The wonders of the small cooler!

Fourteen days, 2,471 miles round trip, in a car with my wife…need I say more? Ok that sounds a bit worse than it actually was. We did however have a very long trip recently that stretched halfway across the country and back. All in all the trip went great. We saw family and friends, ate our hearts out, and walked many miles through new cities. For the purpose of this blog though, I want to discuss our wonderful small green cooler!

Over the years my wife and I have purchased/been given/found a number of coolers of various sizes and shapes for various purposes. Recently though, (within the last year) we acquired a small, very portable, rigid plastic cooler. The purpose for this cooler was to take with us when we traveled on various multiple day trips that we seem to take quite often. Sometimes it’s to go camping, sometimes to see family. These trips last anywhere from a long weekend to as long as three or four weeks. We’ve tried a larger cooler that takes up quite a bit of space and gets quite heavy when loaded down with food, beverages and ice, but it seemed to just get in the way and we would end up throwing out food that had been sitting in a slushy mess for too long. All we needed was something to throw snacks and drinks in with the occasional leftover for good measure.

 Enter the Igloo contour 30qt cooler. FYI I don’t work for a cooler company.

Anyway, we got this cooler because we forgot to grab the one in our garage and we were already about 300 miles out of town. We already had a 70 quart and decided we wanted something smaller and more portable. This one has been perfect! It’ll hold a few greek yogurts, couple 20 oz beverages of your choice, some leftover containers from last night’s dinner and a 10lb bag of ice to keep everything cold. Really it can hold more than that but that’s about what we end up with on a normal two or three (driving) day trip. It allows us to carry non fast food to eat that would usually need to be in a fridge, like yogurt or cheese sticks or a few cans/bottles of soda so we don’t end up buying them from a gas station. We also like to end our days eating at a restaurant vs. a fast food joint and having the cooler allows us to keep our leftovers for breakfast or lunch the next day. Also because it’s small it’s fairly easy to move around in the car or take into and out of a hotel room or house.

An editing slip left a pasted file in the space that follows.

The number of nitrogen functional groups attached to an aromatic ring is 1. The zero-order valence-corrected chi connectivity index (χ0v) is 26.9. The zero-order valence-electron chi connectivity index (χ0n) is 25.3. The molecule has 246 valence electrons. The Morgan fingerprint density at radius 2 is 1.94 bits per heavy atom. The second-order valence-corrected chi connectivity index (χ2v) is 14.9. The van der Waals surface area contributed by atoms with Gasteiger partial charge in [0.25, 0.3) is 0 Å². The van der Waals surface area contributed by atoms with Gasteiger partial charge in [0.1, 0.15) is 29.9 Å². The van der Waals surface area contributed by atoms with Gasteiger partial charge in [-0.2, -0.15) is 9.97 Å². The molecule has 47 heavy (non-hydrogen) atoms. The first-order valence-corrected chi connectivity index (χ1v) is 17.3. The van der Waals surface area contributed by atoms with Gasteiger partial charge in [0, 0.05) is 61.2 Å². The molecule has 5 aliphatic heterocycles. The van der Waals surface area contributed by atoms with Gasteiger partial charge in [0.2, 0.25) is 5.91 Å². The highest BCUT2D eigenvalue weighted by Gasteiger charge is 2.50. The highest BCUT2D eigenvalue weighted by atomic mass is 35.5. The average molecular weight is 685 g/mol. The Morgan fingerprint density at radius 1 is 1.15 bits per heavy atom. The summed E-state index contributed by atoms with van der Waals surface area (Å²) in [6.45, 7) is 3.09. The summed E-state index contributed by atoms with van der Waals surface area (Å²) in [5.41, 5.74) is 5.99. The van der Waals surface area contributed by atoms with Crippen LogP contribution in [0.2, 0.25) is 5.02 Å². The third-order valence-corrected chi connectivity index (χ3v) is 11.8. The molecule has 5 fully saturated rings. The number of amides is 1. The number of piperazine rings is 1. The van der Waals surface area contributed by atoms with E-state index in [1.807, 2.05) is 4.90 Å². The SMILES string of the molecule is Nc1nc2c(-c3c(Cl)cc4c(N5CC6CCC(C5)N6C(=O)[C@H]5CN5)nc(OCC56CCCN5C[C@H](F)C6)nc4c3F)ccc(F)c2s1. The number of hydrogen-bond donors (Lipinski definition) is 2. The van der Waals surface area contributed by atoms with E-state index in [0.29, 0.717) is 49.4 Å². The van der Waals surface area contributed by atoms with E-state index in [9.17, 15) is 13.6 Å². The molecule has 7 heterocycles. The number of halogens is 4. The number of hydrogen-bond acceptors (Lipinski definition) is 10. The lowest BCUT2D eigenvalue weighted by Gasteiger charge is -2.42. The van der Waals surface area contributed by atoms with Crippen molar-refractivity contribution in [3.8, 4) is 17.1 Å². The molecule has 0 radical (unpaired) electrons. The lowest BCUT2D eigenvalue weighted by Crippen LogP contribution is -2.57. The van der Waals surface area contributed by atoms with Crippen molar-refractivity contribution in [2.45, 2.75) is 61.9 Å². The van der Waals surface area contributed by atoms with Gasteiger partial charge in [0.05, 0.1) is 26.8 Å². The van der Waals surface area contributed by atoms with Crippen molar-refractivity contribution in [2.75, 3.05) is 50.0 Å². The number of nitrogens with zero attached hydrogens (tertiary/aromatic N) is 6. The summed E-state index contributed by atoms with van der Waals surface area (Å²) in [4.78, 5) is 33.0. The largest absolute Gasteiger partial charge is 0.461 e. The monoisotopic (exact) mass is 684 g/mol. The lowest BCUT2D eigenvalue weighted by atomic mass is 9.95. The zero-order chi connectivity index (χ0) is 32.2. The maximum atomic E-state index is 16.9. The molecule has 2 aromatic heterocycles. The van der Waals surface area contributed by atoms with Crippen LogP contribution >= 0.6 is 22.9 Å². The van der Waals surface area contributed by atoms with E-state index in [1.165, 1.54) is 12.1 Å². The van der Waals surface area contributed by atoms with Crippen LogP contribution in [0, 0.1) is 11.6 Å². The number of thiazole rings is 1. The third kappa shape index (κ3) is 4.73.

Other than use on road trips, I can see this cooler being useful for beach trips, picnics, tailgating, softball league night, or any other scenario you may need to keep food or beverages cold for a short amount of time. This cooler isn’t something to take camping for the weekend with the family or on any other trip you need to store larger amounts of food. Also the only thing I DON’T LIKE about this little cooler is that there isn’t a drain at the bottom; you have to tip it over to drain the melted ice out.

So, if you need a way to keep things cold and don’t want to haul around a beast of a yeti (or take a second mortgage to get one), consider this little igloo.

From the other brother…

 

Josh here,

 Just wanted to chime in and introduce myself as well. Like my brother said, our goal is to share the experiences and combined research we have for the purpose of improving our lives and the lives of our readers.

My goal personally, is to provide people with new ways of thinking about old problems and give them ways to solve those problems. My personal interests involve personal finance, tax strategies, travel, and learning new skills. My ultimate desire is to combine the right amount of skill with the right amount of financial independence so that I can travel through life on my terms doing things that I find enjoyment in and use my actively acquired skills to help the people around me.

Most of the time I’ll be in the process of doing or learning something and give you (the readers) the play by play. Hopefully this will give you a thorough idea of what it takes to learn a specific skill or implement a certain strategy. You’ll also be able to see my F-ups and not (hopefully) make them yourself….you’re welcome in advance. I’d also like to have series of posts that really dig into the meat of a subject and let you see the inner workings of how a strategy takes shape, is implemented, and works out over time. We’ll see how it goes and make changes as needed.

Leave a comment and let us know what you think, or ask a question, and thanks for being here.